21. It's late here at the moment, and I haven't had time to digest the above, so will just add: (1) the first batch of T-H engine ID's (AA thru T19) are from the piston ring section of a June 1932 King Products catalog; per that catalog the N, O, R, T18 and T19 had 1/4" width rings; all others had 3/16. I believe King may've became McQuay-Norris, as catalog format exactly the same. Oddly, Perfect Circle, fmly Indiana Piston Ring, fmly T-H, didn't list T-H engines in their own 1933 catalog !??! NOTE: Old parts catalogs are not always reliable sources, due to misprints, erroneous info from original source, production changes after original info acquired or during production run, ad nauseum. (2) the "H" listed in (1) above shows 31/8 bore; BUT both a 30 McCord and 38 Victor gasket catalogs show the "H" as a 3x5...misprint somewhere?? A few builders did issue a very few engines of the same ID with more than one bore (Cont "O", 3 diff bores; Climax "K", two bores) but it seems very rare. So..??? Will add anything else I can when I can focus my eyes again. Bud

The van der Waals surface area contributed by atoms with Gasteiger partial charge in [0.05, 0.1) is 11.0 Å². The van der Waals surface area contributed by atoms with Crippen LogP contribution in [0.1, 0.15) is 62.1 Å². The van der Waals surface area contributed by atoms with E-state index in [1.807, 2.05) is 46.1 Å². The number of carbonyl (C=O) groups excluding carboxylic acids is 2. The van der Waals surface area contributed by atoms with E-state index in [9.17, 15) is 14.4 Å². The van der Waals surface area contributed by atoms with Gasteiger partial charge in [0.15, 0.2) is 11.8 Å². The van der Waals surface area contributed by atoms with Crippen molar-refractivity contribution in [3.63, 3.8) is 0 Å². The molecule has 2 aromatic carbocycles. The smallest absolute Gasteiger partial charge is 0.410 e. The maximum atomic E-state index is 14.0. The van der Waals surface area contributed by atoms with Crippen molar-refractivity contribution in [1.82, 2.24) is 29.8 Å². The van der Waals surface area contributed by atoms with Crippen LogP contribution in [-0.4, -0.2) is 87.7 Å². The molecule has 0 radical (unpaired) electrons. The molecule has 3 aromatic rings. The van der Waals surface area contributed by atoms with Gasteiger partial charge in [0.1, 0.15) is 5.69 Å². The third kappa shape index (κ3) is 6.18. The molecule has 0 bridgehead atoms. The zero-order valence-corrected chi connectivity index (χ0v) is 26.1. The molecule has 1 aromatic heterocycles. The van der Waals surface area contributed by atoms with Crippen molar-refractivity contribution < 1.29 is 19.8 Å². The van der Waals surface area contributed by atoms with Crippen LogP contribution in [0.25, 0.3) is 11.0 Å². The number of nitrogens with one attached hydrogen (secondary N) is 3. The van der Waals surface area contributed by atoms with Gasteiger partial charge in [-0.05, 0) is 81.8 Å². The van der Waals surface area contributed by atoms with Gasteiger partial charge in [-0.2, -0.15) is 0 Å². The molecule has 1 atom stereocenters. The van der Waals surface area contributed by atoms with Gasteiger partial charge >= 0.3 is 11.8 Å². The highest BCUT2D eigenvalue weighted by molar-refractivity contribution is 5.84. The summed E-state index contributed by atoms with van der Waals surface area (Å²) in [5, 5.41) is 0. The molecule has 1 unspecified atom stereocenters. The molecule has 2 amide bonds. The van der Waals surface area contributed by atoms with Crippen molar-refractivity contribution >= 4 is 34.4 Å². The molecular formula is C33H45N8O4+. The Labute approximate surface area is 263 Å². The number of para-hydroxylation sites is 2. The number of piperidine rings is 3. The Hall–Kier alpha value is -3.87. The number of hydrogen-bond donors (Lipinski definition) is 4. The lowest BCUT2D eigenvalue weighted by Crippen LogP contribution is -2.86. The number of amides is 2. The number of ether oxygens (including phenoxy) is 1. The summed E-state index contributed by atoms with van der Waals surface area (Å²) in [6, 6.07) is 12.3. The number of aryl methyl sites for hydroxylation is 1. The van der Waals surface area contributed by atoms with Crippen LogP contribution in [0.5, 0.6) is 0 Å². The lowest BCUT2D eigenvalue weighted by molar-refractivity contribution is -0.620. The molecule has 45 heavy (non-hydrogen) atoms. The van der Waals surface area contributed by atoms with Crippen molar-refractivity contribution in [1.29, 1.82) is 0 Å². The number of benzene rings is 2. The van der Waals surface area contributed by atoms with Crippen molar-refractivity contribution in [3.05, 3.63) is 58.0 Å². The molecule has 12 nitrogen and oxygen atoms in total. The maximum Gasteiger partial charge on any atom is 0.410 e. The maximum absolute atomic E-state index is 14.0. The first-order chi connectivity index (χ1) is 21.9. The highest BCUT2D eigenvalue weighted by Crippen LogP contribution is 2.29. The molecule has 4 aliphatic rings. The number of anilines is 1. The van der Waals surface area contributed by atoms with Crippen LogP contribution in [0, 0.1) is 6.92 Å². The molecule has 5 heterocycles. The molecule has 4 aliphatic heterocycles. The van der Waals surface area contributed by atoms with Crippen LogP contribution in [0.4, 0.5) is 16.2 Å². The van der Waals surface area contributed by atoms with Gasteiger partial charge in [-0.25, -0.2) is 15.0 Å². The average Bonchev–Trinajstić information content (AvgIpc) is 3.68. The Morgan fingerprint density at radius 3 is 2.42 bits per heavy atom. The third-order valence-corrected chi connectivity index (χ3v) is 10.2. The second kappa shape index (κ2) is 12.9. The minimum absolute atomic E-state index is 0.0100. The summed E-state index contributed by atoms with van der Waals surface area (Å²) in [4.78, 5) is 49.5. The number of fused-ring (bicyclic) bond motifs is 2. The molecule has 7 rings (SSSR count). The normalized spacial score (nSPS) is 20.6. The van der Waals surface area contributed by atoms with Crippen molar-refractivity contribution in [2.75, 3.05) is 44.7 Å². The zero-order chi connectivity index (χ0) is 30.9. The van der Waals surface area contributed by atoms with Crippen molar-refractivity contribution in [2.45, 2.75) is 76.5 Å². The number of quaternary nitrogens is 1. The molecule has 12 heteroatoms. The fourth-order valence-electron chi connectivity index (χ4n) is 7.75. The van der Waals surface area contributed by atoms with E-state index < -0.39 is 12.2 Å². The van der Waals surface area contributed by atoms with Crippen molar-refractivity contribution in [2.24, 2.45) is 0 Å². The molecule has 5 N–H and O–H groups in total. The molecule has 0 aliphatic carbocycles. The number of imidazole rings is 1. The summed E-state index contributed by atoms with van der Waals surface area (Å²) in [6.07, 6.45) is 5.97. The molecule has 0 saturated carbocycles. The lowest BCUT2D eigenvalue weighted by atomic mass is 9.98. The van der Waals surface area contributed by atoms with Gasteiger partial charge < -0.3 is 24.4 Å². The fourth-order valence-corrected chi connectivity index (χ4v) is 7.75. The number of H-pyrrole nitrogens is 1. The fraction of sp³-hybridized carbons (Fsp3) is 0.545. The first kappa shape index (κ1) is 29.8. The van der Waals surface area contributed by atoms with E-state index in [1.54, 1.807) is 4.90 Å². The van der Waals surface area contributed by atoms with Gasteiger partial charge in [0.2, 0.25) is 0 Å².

22. Teetor-Hartley thumbnails state they "furnished engines to" 14 or so cars, including Peerless, without specifying which engines when, etc (all company records reportedly thrown away years ago). I've only found 4s and 6s for actual T-Hs; some (all?) were T-heads. While I'm way out of my depth here, Peerless histories online state they built their own T-head engines, and make no mention of any T-H engines. As the T-H list includes Marmon, Waukesha (there was a 1906-10 Waukesha car, built by the engine firm, per Std Cat) and Wisconsin (the only Wisconsin in Std Cat was a proposed 1914 cyclecar, which seems unlikely, but the engine firm did build T-heads) I'm wondering if "...furnished engines to..." might well've been, in actuality, other engine builders buying a few simply for comparison purposes, to see what the competition was up to. Have you run across any Peerless/T-H connections in your readings or discussions, or any possibilities?? My apologies if this's been hashed out before my fickle curiosity was piqued. Many thxx!! Bud